State GOP head rejects call for bipartisanship

Schneider says ‘our state cannot afford’ new programs, spending

State Republican Party Chairman Timothy Schneider rallies supporters on Governor’s Day at the State Fair in August. (One Illinois/Ted Cox)

State Republican Party Chairman Timothy Schneider rallies supporters on Governor’s Day at the State Fair in August. (One Illinois/Ted Cox)

By Ted Cox

With Gov. J.B. Pritzker in office, it’s not necessarily a new day for everyone in state politics.

The head of the Illinois Republican Party rejected Pritzker’s call for bipartisanship stated in his inaugural address Monday.

Party Chairman Timothy Schneider issued a statement in response calling the new governor’s plans “the same agenda that has dragged our state down for decades — borrow, tax, spend, repeat.”

Schneider added, “Over the course of the election and again today, Pritzker promised billions of dollars in new spending, programs, and regulations, all of which our state cannot afford.”

Pritzker did reassert his support for new programs including a major capital spending bill for much-needed statewide infrastructure, but also pledged to “propose, debate, and pass a balanced budget this year” with Republican support.

Pritzker made a point of inviting Republican General Assembly leaders Sen. Bill Brady and Rep. Jim Durkin to his home over the holidays, including their Democratic counterparts House Speaker Michael Madigan and Sen. John Cullerton, and of meeting Republican state legislators after they were sworn in last week.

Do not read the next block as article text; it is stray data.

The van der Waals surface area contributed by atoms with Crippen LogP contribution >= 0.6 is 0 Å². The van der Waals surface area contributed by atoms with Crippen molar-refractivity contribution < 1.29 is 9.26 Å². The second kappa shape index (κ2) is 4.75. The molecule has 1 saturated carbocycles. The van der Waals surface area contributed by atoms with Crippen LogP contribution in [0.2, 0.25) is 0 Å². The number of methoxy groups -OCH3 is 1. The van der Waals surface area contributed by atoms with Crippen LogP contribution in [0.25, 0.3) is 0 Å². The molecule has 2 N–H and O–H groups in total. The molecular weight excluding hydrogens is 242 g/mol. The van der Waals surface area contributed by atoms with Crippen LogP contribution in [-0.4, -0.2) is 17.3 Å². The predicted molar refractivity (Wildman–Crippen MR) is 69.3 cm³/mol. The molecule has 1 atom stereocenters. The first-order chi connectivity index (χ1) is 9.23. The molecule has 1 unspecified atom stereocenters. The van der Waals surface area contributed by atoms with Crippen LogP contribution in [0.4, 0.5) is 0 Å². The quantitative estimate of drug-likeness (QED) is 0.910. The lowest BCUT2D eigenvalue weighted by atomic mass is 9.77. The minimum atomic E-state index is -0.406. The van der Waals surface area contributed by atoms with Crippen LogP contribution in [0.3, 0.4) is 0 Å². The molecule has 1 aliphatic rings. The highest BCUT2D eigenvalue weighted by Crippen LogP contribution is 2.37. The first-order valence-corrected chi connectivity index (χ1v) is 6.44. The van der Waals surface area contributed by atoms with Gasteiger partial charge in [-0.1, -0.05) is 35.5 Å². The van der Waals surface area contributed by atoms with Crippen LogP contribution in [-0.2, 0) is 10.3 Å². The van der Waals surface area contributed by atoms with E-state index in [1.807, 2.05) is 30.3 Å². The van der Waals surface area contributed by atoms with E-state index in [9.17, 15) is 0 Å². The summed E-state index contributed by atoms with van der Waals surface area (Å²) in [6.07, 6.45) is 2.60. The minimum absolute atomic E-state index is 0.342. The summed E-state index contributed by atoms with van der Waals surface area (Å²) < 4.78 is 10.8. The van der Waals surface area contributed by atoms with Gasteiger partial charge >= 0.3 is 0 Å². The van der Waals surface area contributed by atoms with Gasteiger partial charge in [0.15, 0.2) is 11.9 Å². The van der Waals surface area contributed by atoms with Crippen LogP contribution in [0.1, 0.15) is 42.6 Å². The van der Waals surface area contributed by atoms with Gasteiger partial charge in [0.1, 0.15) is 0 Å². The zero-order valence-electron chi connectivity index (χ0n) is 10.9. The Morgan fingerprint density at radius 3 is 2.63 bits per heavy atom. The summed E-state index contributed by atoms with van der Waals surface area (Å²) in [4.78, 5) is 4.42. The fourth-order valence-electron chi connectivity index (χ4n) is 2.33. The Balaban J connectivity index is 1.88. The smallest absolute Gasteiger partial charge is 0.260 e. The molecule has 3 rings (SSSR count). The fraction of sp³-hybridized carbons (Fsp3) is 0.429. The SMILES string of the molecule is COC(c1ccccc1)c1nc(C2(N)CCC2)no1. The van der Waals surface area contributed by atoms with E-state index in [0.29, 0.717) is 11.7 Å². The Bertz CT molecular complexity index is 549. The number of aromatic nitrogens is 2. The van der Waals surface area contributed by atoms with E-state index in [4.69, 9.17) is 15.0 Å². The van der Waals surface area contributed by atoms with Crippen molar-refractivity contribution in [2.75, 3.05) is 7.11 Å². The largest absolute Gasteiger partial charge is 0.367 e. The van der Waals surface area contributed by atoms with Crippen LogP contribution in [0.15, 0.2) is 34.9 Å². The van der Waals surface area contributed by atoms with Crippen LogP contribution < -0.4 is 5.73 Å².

Rich Miller’s Capitol Fax reported that Schneider’s state GOP predecessor, Pat Brady, also urged a bipartisan approach with Pritzker’s inauguration.

But Schneider basically served as Gov. Bruce Rauner’s GOP leader, and although he advocated bipartisanship over the summer during the campaign, he rejected Pritzker’s olive branch this week.

Schneider said Pritzker offered nothing on term limits for legislative leaders, nor on gerrymandering, two issues he believes are key.

Pritzker, however, was not about to undercut Madigan, and many others believe that gerrymandering is an issue that has to be addressed nationwide, with little incentive for Democrats to give up the power to draw legislative maps in the minority of states they control while Republicans stand pat across the rest.

Citing the state’s continuing population drop, Schneider said, “Over the coming weeks and months, we will hold Pritzker, Madigan, Cullerton, and all Democrats accountable for their false promises because we know that they are the main culprits behind Illinois’s fiscal demise. We won’t be afraid to speak out against the latest policy disasters Illinois Democrats are embracing.”

It’s worth noting, however, that Schneider, like Rauner, lost his bid for re-election, as a northwest suburban Cook County commissioner, in November. He is also said to be facing a possible challenge for state party leadership from the Ricketts family that owns the Chicago Cubs. Pete Ricketts is the Republican governor of Nebraska.